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UK ‘Online Safety Bill’ threatens free speech, civil liberties groups warn

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Getty Images/Oscar Wong

Civil liberties groups in the United Kingdom have expressed concern about a bill in Parliament aimed at censoring harmful speech online, believing that it could be used to censor unpopular opinions on hot-button political issues like sexuality and gender.

Introduced last month and making its way through the House of Commons, the Online Safety Bill has garnered concerns from groups like the Free Speech Union.

FSU General Secretary Toby Young released a statement expressing concern that the proposed legislation, if passed, could be abused by political activists to silence dissenting views. 

“We are particularly concerned that the government has said it will force social media platforms to remove ‘legal but harmful’ content, including ‘harassment,’” stated Young.

“That will enable political activists and interest [groups] claiming to speak on behalf of disadvantaged groups to silence their opponents by branding any views they disagree with as ‘harassment.’”

Young stated that while the bill “includes some free speech protections,” it will still have “a chilling effect” on online speech because “the penalty for ignoring” free speech “will not be nearly as great as the penalties for failing to comply with the new safety duties.”

Silkie Carlo, director of Big Brother Watch, wrote a column published by The Telegraph in which she warned against using “Americanized terms of service over domestic speech laws.”

“Tech companies’ rules have seen thousands of people censored, suspended and banned for their views on sex and gender, politics, pandemic policies, and for making anodyne jokes,” wrote Carlo.  

“Public outrage at excessive speech interventionism has been, up to now, directed solely at Big Tech, but under these new laws the British Government will be held squarely to blame too.”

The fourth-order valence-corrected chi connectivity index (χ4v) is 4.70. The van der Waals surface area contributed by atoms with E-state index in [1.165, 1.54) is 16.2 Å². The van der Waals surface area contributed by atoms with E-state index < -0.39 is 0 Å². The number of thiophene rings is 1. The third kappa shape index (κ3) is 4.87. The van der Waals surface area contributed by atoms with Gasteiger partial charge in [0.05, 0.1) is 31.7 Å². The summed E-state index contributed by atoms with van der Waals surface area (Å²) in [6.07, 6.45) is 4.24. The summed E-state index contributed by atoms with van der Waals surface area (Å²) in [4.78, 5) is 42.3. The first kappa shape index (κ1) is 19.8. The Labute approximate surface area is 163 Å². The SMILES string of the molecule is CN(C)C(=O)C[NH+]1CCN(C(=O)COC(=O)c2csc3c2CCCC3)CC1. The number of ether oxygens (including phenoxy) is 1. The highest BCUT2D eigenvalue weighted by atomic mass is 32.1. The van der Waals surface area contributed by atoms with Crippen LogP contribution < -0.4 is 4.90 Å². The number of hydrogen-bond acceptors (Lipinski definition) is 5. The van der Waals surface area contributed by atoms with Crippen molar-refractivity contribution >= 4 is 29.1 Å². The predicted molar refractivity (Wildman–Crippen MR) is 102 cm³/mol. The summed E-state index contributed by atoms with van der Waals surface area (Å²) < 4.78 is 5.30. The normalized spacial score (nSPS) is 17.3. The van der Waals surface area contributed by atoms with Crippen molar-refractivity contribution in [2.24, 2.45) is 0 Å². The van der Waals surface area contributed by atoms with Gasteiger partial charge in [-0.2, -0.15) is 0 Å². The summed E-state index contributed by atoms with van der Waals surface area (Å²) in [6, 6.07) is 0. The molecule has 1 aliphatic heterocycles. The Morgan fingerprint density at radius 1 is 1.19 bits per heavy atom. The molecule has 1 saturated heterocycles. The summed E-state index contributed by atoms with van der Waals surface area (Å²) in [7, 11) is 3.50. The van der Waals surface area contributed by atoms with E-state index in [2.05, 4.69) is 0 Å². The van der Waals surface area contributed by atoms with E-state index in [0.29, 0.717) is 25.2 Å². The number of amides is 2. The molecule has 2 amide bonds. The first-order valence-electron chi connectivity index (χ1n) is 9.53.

Carlo argued that the legislation “reeks of safetyism” and threatens “liberal free speech values” by broadening what constitutes unacceptable online speech.

“Indeed, the Bill creates new communications offenses for speech that may cause ‘psychological harm.’ There is no clinical definition here, and I have a feeling that in the Twittersphere this threshold will be interpreted very liberally,” Carlo continued.

Laws in other countries have been used by Twitter to censor views deemed to be violations of hate speech policy. 

Last month, Twitter took action against The Christian Post in response to a tweet that labeled Rachel Levine, a biologically male trans-identified Biden administration official, a man.

As part of its justification, Twitter sent CP a notification explaining that the account had been flagged for possibly violating France’s LCEN law on internet content and warned that such action could lead to civil and criminal penalties.

Last month, the U.K. Department for Digital, Culture, Media & Sport and Secretary Nadine Dorries announced the introduction of the Online Safety Bill. 

“Today the government is announcing that executives whose companies fail to cooperate with Ofcom’s information requests could face prosecution or jail time within two months of the Bill becoming law, instead of two years, as it was previously drafted,” the announcement reads. 

According to the announcement, the proposed legislation would “protect children from harmful content such as pornography and limit people’s exposure to illegal content, while protecting freedom of speech.”

“It will require social media platforms, search engines and other apps and websites allowing people to post their own content to protect children, tackle illegal activity and uphold their stated terms and conditions,” the announcement continued. 

The legislation promises to prohibit social media sites from restricting the free speech rights of users, but it will also require sites to “tackle ‘legal but harmful’ content, such as exposure to self-harm, harassment and eating disorders, set by the government and approved by Parliament.”  

The legislation would give the U.K. Office of Communications, commonly called Ofcom, expanded powers to regulate telecommunications and punish companies that fail to comply.

“The internet has transformed our lives for the better. It’s connected us and empowered us. But on the other side, tech firms haven’t been held to account when harm, abuse and criminal behavior have run riot on their platforms,” stated Dorries.

“We don’t give it a second’s thought when we buckle our seat belts to protect ourselves when driving. Given all the risks online, it’s only sensible we ensure similar basic protections for the digital age.”

Ofcom Chief Executive Dame Melanie Dawes also expressed support for the bill, labeling it an “important step towards creating a safer life online for the UK’s children and adults.”

“Our research shows the need for rules that protect users from serious harm — but which also recognize the great things about being online, and protect freedom of expression. We’re looking forward to starting the job,” she stated.  

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